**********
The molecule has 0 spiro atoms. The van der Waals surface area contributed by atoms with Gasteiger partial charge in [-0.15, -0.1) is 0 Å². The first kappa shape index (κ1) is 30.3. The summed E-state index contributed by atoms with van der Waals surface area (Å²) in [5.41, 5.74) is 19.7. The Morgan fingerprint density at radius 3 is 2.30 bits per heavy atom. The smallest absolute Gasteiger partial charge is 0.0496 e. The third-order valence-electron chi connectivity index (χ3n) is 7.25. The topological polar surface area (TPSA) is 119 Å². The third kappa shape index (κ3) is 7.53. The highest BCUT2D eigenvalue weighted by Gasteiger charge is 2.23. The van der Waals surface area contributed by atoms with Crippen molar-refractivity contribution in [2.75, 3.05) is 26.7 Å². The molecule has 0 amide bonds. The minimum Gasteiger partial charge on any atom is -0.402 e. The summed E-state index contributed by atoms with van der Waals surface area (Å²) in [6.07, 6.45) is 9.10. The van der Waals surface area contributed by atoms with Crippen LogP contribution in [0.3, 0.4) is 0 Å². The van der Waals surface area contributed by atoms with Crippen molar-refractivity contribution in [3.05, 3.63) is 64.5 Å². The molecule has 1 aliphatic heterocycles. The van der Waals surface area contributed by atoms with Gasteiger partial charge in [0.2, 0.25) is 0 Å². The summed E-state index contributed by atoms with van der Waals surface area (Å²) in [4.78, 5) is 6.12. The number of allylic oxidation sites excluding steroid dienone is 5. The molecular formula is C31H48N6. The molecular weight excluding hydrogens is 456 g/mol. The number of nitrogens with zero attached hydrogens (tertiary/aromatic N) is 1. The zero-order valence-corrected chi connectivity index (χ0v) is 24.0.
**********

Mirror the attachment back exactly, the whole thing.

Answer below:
The molecule has 0 spiro atoms. The van der Waals surface area contributed by atoms with Gasteiger partial charge in [-0.15, -0.1) is 0 Å². The first kappa shape index (κ1) is 30.3. The summed E-state index contributed by atoms with van der Waals surface area (Å²) in [5.41, 5.74) is 19.7. The Morgan fingerprint density at radius 3 is 2.30 bits per heavy atom. The smallest absolute Gasteiger partial charge is 0.0496 e. The third-order valence-electron chi connectivity index (χ3n) is 7.25. The topological polar surface area (TPSA) is 119 Å². The third kappa shape index (κ3) is 7.53. The highest BCUT2D eigenvalue weighted by Gasteiger charge is 2.23. The van der Waals surface area contributed by atoms with Crippen molar-refractivity contribution in [2.75, 3.05) is 26.7 Å². The molecule has 0 amide bonds. The minimum Gasteiger partial charge on any atom is -0.402 e. The summed E-state index contributed by atoms with van der Waals surface area (Å²) in [6.07, 6.45) is 9.10. The van der Waals surface area contributed by atoms with Crippen LogP contribution in [0.3, 0.4) is 0 Å². The van der Waals surface area contributed by atoms with Crippen molar-refractivity contribution in [3.05, 3.63) is 64.5 Å². The molecule has 1 aliphatic heterocycles. The van der Waals surface area contributed by atoms with Gasteiger partial charge in [0.2, 0.25) is 0 Å². The summed E-state index contributed by atoms with van der Waals surface area (Å²) in [4.78, 5) is 6.12. The number of allylic oxidation sites excluding steroid dienone is 5. The molecular formula is C31H48N6. The molecular weight excluding hydrogens is 456 g/mol. The number of nitrogens with zero attached hydrogens (tertiary/aromatic N) is 1. The zero-order valence-corrected chi connectivity index (χ0v) is 24.0.